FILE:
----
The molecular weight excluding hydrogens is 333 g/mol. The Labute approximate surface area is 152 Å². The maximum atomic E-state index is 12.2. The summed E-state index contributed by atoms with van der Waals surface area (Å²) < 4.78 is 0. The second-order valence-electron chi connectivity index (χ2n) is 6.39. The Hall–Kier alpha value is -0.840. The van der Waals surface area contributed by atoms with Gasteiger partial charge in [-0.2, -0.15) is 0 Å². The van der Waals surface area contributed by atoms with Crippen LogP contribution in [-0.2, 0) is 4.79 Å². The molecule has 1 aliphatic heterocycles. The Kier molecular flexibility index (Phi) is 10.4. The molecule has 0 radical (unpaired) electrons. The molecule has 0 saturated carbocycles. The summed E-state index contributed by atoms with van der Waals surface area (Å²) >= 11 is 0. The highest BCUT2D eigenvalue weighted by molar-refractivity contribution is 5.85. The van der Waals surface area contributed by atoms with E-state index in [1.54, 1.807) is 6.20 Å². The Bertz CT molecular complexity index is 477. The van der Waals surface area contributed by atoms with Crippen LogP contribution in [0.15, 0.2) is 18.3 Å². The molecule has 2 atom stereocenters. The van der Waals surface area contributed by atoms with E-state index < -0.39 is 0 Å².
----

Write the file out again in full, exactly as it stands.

The molecular weight excluding hydrogens is 333 g/mol. The Labute approximate surface area is 152 Å². The maximum atomic E-state index is 12.2. The summed E-state index contributed by atoms with van der Waals surface area (Å²) < 4.78 is 0. The second-order valence-electron chi connectivity index (χ2n) is 6.39. The Hall–Kier alpha value is -0.840. The van der Waals surface area contributed by atoms with Gasteiger partial charge in [-0.2, -0.15) is 0 Å². The van der Waals surface area contributed by atoms with Crippen LogP contribution in [-0.2, 0) is 4.79 Å². The molecule has 1 aliphatic heterocycles. The Kier molecular flexibility index (Phi) is 10.4. The molecule has 0 radical (unpaired) electrons. The molecule has 0 saturated carbocycles. The summed E-state index contributed by atoms with van der Waals surface area (Å²) >= 11 is 0. The highest BCUT2D eigenvalue weighted by molar-refractivity contribution is 5.85. The van der Waals surface area contributed by atoms with E-state index in [1.54, 1.807) is 6.20 Å². The Bertz CT molecular complexity index is 477. The van der Waals surface area contributed by atoms with Crippen LogP contribution in [0.15, 0.2) is 18.3 Å². The molecule has 2 atom stereocenters. The van der Waals surface area contributed by atoms with E-state index < -0.39 is 0 Å².